“Audit International are specialists in the recruitment of Auditors and various Corporate Governance Professionals including Internal Audit, Cyber Security, Compliance, IT Audit, Data Analytics etc across Europe and the US.

If you would like to reach out to discuss your current requirements, please feel free to reach us via any of the following:
Calling
– Switzerland 0041 4350 830 59 or
– US 001 917 508 5615
E-mail:
– info@audit-international.com”

A recent study revealed that 82% of finance and business leaders must comply with sustainability requirements or ESG regulations. Even without mandatory regulatory standards in place, Audit International would bet their bottom dollar that more companies would voluntarily take on sustainability initiatives and thus, produce ESG reports.

Why? Because more stakeholders are looking.

The number of parties with vested interests in ESG performance has dramatically increased. The tendency is to think of investors as the sole consumer, judge, and jury of ESG reports, but that’s changing, especially as other stakeholders find themselves subject to ESG expectations.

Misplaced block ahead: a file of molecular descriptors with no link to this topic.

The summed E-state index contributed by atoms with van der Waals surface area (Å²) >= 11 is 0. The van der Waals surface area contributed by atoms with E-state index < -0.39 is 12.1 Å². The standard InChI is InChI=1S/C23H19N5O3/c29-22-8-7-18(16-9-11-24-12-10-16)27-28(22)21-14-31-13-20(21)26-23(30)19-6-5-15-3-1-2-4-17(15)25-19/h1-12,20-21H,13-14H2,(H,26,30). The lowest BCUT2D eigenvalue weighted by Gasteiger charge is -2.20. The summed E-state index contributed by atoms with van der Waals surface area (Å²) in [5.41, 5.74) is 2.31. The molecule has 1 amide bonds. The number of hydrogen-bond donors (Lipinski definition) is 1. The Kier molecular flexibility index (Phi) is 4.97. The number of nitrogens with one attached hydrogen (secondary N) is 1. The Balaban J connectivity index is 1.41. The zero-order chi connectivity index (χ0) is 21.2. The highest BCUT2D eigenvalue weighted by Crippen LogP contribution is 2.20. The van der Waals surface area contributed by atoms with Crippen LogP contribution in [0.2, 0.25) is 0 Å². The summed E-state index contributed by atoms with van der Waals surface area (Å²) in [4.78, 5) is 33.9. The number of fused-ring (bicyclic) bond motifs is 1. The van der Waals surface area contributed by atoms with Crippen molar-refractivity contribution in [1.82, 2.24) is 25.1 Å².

So, who’s really looking at your ESG reports? And why do they care?

Investors
Let’s start with the obvious: investors! Today’s investors want to ensure their money supports organizations that align with their values. Increasingly, those values are moving further and further away from brown stocks. Investors are leaning away from companies that might risk damaging the environment, operate with inequities, or are vulnerable to corruption.

While sustainable investing is value-based for many investors, it’s also the safer, more lucrative investment in many cases.

A study by Nordea Equity Research reported that, over three years, companies with high ESG ratings outperformed the lowest-rated companies by as much as 40%.

A Bank of America Merrill Lynch study found that firms with a healthier ESG record yielded higher three-year returns. They were also more likely to become high-quality stocks, less likely to experience significant price drops, and less likely to go bankrupt.

All this to say, an ESG score isn’t just a number. It indicates to investors that your company is a proactive, forward-thinking entity that will satisfy the investor’s need for ROI and their conscience.

Internal stakeholders
Many stakeholders within a business can benefit from ESG performance data.

For example:

Sales and marketing can use ESG data to showcase a company’s sustainability performance in their efforts to entice new customers.